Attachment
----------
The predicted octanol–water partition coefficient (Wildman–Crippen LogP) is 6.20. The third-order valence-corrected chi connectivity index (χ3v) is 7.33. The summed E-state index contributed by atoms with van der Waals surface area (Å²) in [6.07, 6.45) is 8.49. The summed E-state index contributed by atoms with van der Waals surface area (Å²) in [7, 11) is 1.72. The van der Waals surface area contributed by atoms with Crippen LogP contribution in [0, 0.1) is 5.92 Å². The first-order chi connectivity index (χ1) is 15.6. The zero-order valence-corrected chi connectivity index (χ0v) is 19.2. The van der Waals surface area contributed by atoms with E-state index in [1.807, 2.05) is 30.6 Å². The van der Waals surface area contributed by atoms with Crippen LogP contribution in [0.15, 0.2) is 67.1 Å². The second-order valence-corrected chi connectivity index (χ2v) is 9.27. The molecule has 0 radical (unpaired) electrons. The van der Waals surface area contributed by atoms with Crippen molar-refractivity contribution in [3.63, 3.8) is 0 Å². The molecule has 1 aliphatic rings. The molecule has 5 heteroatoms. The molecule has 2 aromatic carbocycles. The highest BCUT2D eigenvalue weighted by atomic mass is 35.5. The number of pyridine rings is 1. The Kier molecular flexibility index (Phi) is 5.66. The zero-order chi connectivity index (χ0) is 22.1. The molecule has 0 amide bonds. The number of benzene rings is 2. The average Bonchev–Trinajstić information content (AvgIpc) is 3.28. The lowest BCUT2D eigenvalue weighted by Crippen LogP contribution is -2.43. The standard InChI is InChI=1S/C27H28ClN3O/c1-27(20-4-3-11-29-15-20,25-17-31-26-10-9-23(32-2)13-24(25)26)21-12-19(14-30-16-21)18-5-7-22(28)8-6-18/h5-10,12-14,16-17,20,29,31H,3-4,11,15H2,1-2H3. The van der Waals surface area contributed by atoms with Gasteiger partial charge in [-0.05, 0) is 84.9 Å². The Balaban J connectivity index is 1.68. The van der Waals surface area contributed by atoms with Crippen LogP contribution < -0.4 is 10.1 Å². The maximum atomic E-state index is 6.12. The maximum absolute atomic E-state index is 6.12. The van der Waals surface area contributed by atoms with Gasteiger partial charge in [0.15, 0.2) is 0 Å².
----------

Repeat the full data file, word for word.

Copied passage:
The predicted octanol–water partition coefficient (Wildman–Crippen LogP) is 6.20. The third-order valence-corrected chi connectivity index (χ3v) is 7.33. The summed E-state index contributed by atoms with van der Waals surface area (Å²) in [6.07, 6.45) is 8.49. The summed E-state index contributed by atoms with van der Waals surface area (Å²) in [7, 11) is 1.72. The van der Waals surface area contributed by atoms with Crippen LogP contribution in [0, 0.1) is 5.92 Å². The first-order chi connectivity index (χ1) is 15.6. The zero-order valence-corrected chi connectivity index (χ0v) is 19.2. The van der Waals surface area contributed by atoms with E-state index in [1.807, 2.05) is 30.6 Å². The van der Waals surface area contributed by atoms with Crippen LogP contribution in [0.15, 0.2) is 67.1 Å². The second-order valence-corrected chi connectivity index (χ2v) is 9.27. The molecule has 0 radical (unpaired) electrons. The van der Waals surface area contributed by atoms with Crippen molar-refractivity contribution in [3.63, 3.8) is 0 Å². The molecule has 1 aliphatic rings. The molecule has 5 heteroatoms. The molecule has 2 aromatic carbocycles. The highest BCUT2D eigenvalue weighted by atomic mass is 35.5. The number of pyridine rings is 1. The Kier molecular flexibility index (Phi) is 5.66. The zero-order chi connectivity index (χ0) is 22.1. The molecule has 0 amide bonds. The number of benzene rings is 2. The average Bonchev–Trinajstić information content (AvgIpc) is 3.28. The lowest BCUT2D eigenvalue weighted by Crippen LogP contribution is -2.43. The standard InChI is InChI=1S/C27H28ClN3O/c1-27(20-4-3-11-29-15-20,25-17-31-26-10-9-23(32-2)13-24(25)26)21-12-19(14-30-16-21)18-5-7-22(28)8-6-18/h5-10,12-14,16-17,20,29,31H,3-4,11,15H2,1-2H3. The van der Waals surface area contributed by atoms with Gasteiger partial charge in [-0.05, 0) is 84.9 Å². The Balaban J connectivity index is 1.68. The van der Waals surface area contributed by atoms with Crippen LogP contribution < -0.4 is 10.1 Å². The maximum atomic E-state index is 6.12. The maximum absolute atomic E-state index is 6.12. The van der Waals surface area contributed by atoms with Gasteiger partial charge in [0.15, 0.2) is 0 Å².